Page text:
During the 2017 French Presidential election, these two regions were the areas where Marine Le Pen performed the most favorably against Macron. Polls concerning the 2022 election suggest the runoff will once again pit these candidates against one another.
If Le Pen is to stand a chance of defeating the incumbent, she needs very high turnout in both the north and southeast of the country. It is unsurprising, therefore, that she has expressed concern about the election date and has called for the schedule to be modified.
Over the past two decades, voter turnout has been on the decline in France. Since the outbreak of the COVID-19 pandemic, elections have seen the lowest participation levels in the country’s history.
According to political commentators and public officials, it is critical that the 2022 Presidential election see high voter turnout. The health of the country’s democracy depends on the perceived legitimacy of this election because of its central importance under the current constitution. The incumbent French administration’s decision to advance the runoff vote date coincides with talks of allowing for mail-in ballots, which have been banned in the country since the 1970s because of the risk of fraud.
These moves by Macron’s government open the door to allegations of voter suppression and manipulation by the opposition which further polarizes and already tense French political landscape.
Published to The Liberty Beacon from EuropeReloaded.com
The Liberty Beacon Project is now expanding at a near exponential rate, and for this we are grateful and excited! But we must also be practical. For 7 years we have not asked for any donations, and have built this project with our own funds as we grew. We are now experiencing ever increasing growing pains due to the large number of websites and projects we represent. So we have just installed donation buttons on our websites and ask that you consider this when you visit them. Nothing is too small. We thank you for all your support and your considerations … (TLB)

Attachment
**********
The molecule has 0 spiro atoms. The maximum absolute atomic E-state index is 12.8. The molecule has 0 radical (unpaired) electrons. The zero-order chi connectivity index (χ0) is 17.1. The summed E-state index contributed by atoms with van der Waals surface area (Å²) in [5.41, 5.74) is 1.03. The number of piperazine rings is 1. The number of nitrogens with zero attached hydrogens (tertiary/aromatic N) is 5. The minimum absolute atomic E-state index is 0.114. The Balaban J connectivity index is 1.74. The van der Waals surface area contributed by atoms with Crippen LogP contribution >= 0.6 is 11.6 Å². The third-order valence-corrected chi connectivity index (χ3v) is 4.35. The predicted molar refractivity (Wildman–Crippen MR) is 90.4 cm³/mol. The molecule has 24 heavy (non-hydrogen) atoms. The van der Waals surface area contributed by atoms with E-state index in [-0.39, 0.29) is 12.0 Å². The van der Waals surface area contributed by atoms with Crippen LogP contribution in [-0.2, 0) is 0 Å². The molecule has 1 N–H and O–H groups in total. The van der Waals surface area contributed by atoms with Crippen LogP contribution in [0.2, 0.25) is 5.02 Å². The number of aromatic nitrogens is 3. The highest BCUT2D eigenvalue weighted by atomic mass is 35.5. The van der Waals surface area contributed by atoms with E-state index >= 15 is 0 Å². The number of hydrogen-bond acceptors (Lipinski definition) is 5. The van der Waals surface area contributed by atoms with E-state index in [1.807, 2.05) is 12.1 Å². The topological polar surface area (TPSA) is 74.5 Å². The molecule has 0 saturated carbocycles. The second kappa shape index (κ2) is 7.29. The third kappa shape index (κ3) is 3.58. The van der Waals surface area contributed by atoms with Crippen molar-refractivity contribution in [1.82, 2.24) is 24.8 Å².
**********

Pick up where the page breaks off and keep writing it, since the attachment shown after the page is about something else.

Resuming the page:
Comment Policy: As a privately owned web site, we reserve the right to remove comments that contain spam, advertising, vulgarity, threats of violence, racism, or personal/abusive attacks on other users. This also applies to trolling, the use of more than one alias, or just intentional mischief. Enforcement of this policy is at the discretion of this websites administrators. Repeat offenders may be blocked or permanently banned without prior warning.
Disclaimer: TLB websites contain copyrighted material the use of which has not always been specifically authorized by the copyright owner. We are making such material available to our readers under the provisions of “fair use” in an effort to advance a better understanding of political, health, economic and social issues. The material on this site is distributed without profit to those who have expressed a prior interest in receiving it for research and educational purposes. If you wish to use copyrighted material for purposes other than “fair use” you must request permission from the copyright owner.
Disclaimer: The information and opinions shared are for informational purposes only including, but not limited to, text, graphics, images and other material are not intended as medical advice or instruction. Nothing mentioned is intended to be a substitute for professional medical advice, diagnosis or treatment.